Hey guys, if you are like me then you are probably often looking into ways that money can be made online. Unfortunately however, there are just as many scams out there as there are legitimate ways in which to make an income and one of the most common ones that people get themselves caught up in are pyramid schemes. This is often due to the fact that pyramid scheme ‘managers' have become adept at making themselves look legitimate even though they are far from it. So if you are looking at the program and asking yourself “is this a pyramid scheme?”, here are 5 things that you can look for.
What is a Pyramid Scheme?
Well that's the trick – there are a number of varying opinions out there on what actually constitutes a pyramid scheme. I mean technically, every business could be classified as a pyramid scheme if based purely on its hierarchical structure or organizational chart.
Next we have the Multi Level Marketing (MLM – a.k.a Network Marketing) industry that due its heavy focus on recruitment is often written off as just another pyramid scheme. There is no doubting some are, but again, there are some grey areas here as well (which I will address later on). So, in order to give ourselves a baseline, let's go all legal for a minute with a formal description. The United States Federal Trade Commission (FTC) describes a pyramid scheme as follows:
“They promise consumers or investors large profits based primarily on recruiting others to join their program, not based on profits from any real investment or real sale of goods to the public.”
Further requirements are that they need to be able to show that their profits come from the actual sale of goods and not from recruitment – which is the fine line that many MLM companies skirt around… So, based on the description above, let's run through my 5 tips to look for below:
1. Do they promise big returns for little to no work?
I have put this one first as even though we will touch on it again in each of the next four options below, if you see this, close your browser down and go take a cold shower. Whether you are looking at a pyramid scheme or not, any site that tells you that you can make money without doing any of the work is a scam. There are absolutely a lot of ways that you can make money online but trust me, all of them take hard work and dedication to succeed. I mean how many traditional brick and mortar stores do you know that open their doors for 3 minutes a day and make a fortune?
Pyramid schemes do it via promises that all you need to do is sell a product that “sells itself” and get your friends to do the same and you will be rich! Just remember the old reality test – if it appears too good to be true then it probably is…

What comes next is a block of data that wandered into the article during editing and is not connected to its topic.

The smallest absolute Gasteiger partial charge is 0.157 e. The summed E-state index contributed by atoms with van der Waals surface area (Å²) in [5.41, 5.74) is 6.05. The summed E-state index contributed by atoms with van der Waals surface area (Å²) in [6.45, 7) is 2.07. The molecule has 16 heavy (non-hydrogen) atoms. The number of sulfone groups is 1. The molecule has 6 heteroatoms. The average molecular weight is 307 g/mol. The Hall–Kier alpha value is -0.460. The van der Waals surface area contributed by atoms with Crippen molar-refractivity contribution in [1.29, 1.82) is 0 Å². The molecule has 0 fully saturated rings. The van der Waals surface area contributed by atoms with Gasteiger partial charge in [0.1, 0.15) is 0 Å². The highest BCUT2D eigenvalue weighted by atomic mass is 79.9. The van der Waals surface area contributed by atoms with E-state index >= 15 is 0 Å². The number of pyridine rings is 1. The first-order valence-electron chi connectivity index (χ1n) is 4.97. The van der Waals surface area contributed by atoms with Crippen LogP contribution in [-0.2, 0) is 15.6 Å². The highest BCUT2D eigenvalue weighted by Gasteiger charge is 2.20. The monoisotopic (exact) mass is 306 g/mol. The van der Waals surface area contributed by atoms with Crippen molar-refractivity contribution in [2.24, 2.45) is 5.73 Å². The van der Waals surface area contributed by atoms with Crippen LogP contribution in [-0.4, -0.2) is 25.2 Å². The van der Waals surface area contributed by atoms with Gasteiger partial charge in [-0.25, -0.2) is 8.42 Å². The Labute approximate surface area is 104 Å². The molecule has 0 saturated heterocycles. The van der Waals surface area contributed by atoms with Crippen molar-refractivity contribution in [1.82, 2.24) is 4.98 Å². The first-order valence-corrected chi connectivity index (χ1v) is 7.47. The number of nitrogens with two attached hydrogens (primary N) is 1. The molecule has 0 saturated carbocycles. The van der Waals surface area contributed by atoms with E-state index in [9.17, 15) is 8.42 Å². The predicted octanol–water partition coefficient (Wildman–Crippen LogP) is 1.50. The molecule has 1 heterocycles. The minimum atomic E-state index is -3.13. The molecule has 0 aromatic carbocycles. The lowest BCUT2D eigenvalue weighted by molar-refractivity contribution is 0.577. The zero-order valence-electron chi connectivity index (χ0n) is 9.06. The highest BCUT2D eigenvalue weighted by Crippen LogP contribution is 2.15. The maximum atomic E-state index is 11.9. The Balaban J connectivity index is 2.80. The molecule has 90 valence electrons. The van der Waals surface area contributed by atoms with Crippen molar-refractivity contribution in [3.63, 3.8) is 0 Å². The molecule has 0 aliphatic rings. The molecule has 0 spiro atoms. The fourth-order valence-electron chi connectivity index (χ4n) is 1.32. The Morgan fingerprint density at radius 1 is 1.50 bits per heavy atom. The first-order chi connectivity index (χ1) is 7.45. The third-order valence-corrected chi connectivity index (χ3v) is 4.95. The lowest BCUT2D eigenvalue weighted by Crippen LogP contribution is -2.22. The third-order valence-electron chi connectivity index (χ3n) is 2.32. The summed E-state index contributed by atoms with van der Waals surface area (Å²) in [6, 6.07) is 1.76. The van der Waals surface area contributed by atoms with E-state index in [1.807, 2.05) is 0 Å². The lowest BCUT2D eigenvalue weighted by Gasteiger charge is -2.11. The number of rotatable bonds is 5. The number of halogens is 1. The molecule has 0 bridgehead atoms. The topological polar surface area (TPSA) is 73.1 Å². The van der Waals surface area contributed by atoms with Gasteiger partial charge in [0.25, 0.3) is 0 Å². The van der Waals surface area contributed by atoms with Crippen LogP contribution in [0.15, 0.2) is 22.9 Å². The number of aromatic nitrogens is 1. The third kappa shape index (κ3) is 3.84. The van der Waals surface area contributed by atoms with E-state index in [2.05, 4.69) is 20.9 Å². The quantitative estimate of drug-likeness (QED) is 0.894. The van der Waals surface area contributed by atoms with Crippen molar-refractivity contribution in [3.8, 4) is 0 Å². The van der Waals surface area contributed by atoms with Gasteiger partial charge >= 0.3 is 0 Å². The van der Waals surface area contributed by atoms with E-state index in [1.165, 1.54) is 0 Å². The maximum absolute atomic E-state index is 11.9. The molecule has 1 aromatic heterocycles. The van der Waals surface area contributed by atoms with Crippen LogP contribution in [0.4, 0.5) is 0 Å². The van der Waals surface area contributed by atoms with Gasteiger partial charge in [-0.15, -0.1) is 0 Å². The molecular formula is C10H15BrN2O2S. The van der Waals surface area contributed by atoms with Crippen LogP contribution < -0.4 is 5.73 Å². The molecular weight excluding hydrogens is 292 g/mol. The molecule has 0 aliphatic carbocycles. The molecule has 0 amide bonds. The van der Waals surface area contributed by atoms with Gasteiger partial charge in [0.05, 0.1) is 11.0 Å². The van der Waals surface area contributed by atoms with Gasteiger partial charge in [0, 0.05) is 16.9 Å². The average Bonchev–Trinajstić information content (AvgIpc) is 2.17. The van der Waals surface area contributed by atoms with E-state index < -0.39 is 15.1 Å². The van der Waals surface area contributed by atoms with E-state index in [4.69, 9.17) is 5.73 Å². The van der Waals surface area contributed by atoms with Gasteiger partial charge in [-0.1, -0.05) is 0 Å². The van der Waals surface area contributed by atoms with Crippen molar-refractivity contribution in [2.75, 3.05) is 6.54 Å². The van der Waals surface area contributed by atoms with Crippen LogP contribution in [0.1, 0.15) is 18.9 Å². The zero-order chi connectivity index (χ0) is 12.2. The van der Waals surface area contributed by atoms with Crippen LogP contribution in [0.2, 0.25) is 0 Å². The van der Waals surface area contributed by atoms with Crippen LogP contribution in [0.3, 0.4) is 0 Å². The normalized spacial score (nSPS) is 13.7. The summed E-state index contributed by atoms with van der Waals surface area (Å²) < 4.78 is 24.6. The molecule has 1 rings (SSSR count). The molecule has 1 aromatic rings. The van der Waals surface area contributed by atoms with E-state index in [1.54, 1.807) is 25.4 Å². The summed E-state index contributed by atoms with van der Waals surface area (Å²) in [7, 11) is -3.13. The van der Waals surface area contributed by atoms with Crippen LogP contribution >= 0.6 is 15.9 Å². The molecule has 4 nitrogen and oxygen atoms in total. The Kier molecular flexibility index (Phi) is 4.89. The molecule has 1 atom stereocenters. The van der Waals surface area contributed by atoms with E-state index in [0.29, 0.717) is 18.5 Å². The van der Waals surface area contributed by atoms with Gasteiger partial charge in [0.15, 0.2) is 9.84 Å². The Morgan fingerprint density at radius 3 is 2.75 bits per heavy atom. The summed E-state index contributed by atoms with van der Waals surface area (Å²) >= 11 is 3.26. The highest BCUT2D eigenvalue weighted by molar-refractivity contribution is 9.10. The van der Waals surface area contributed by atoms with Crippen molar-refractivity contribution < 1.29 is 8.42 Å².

2. Is there an actual product to sell?
This is the biggest clue. If you are being recruited into the program under the proviso of making huge profits on a product that really doesn't exist, then run away as fast as you can. If I am being honest, these are becoming less and less prominent now due to the crackdown on them in most countries around the world however that doesn't stop a product being shown in the sales blurb.
If you are unsure, ask to see the product or, if you think it is worthwhile, buy it. You will soon know the truth if there are more excuses than actual products. Oh, and just in case you are wondering – an eBook is NOT a product on which to base this sort of program.
One of the most common versions of this sort of arrangement is called a Ponzi Scheme. This involves new recruits paying an entry fee to the program on the promise of a profit. Sadly the profit is simply the money that those recruited under them pay to join the program as well which is divided out to those up the pyramid lines. As more and more people are recruited however, the money runs out as there is not enough to go around and those who entered late in the piece lose everything.
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3. Is the focus on recruitment rather than sales?
This follows on from the comment above in regards to asking for a product. As you run through the literature (if it exists to start with) for the ‘program', check out where the focus is aimed. Does it:
1. Cover hints and tips as to how to sell a product – and I mean a real product, not just the program itself
2. Does it simply talk you through how to recruit others?
If your answer is number 2, then chances are you have stumbled into a pyramid scheme.
High Ticket Products
A common trick with these sort of schemes is to entice new members with promises of making money selling high ticket training programs. This makes new members believe that they are actually selling programs worth $1000s of dollars when in fact, the training program is simply covering the steps required to recruit more members to sell the same program to recruit even more members (if that makes sense?). Again, if you ask to see the product and it is a simple e-Book or one page website, it is probably a pyramid scheme.
4. Do you have to purchase a product or pay a joining fee?
This is a follow on from number 2 above in that quite often, those running the scheme will offer you access to the high ticket training for a ‘discounted' rate – i.e. “Join now and save 75%”. Again, if you are being charged a joining fee make sure you are getting a real, tangible product in return.
Sales red flags